Steve Aoki is obsessed with tech (bonus points if it feels like an acid trip too)

"Let's get that tech spectacle in your face, with a little cake on the side."

Joan E. Solsman Former Senior Reporter
Joan E. Solsman was CNET's senior media reporter, covering the intersection of entertainment and technology. She's reported from locations spanning from Disneyland to Serbian refugee camps, and she previously wrote for Dow Jones Newswires and The Wall Street Journal. She bikes to get almost everywhere and has been doored only once.
Expertise Streaming video, film, television and music; virtual, augmented and mixed reality; deep fakes and synthetic media; content moderation and misinformation online Credentials
  • Three Folio Eddie award wins: 2018 science & technology writing (Cartoon bunnies are hacking your brain), 2021 analysis (Deepfakes' election threat isn't what you'd think) and 2022 culture article (Apple's CODA Takes You Into an Inner World of Sign)
Joan E. Solsman
2 min read
Steve Aoki lifts one hand in the air as he stands behind his mixing board

DJ and producer Steve Aoki will perform June 10 in New York at the Brooklyn Mirage. 

Getty Images

Steve Aoki may be obsessed with the future, but he sticks by tried-and-true tech. 

The electronic dance producer and DJ, like many on the EDM circuit, is constantly striving for technology to deliver more eye-popping performances. It's just another example of how tech is changing how we work and play.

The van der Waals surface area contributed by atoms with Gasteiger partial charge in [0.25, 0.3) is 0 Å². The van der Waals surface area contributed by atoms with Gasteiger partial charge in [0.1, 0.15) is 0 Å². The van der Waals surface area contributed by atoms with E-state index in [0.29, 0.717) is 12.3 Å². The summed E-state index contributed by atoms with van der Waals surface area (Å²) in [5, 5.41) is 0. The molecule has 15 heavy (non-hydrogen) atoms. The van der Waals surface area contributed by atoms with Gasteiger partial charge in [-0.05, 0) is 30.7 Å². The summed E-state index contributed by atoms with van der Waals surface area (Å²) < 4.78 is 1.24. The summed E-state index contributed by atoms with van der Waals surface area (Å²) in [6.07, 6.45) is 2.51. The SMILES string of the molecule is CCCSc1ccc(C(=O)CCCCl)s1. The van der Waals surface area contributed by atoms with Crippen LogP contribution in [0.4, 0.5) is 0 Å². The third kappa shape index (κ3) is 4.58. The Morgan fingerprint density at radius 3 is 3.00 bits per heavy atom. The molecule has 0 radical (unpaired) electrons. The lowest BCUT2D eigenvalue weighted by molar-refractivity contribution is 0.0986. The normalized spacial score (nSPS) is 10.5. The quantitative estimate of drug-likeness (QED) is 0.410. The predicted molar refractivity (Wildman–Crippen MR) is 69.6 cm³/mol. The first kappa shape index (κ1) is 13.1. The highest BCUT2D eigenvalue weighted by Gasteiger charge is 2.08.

But more valuable than jaw-dropping spectacle? The tech needs to actually work. 

"It needs to be easy, and it's got to be like 'ding!' It's got to be like [it's] already in your brain," he said. After failed experiments with 3D glasses and other head-mounted displays, Aoki trusts LED walls and projection mapping as his go-to show features. They may feel like "very old tech," but they have other advantages. 

Watch this: Steve Aoki reveals his tech fails and must-haves

"Anytime you see a wall disintegrating in front of you, and it looks like it really is falling apart, you don't need to be on drugs to be like 'damn, I feel like I'm on a trip,'" he said. 

Aoki's shows, which also always include a low-tech cake smash in the face, are a cornerstone of his career. He was last year's fifth-highest-paid D.J. in the world, partly thanks to his punishing touring schedule of more than 200 shows a year. He also released a new single, Pretender, last month with Rapper Lil Yachty and indie pop trio AJR.

Aoki will be performing June 10 in New York at the Brooklyn Mirage, widening his "Neighborhood" festival format to the East Coast. 

For any hardcore Aoki fans in the area, CNET has a big opportunity for you coming to our Facebook page, so keep checking there for an Aoki post with the word "surprise."

"Let's get that tech spectacle in your face, with a little cake on the side," he said.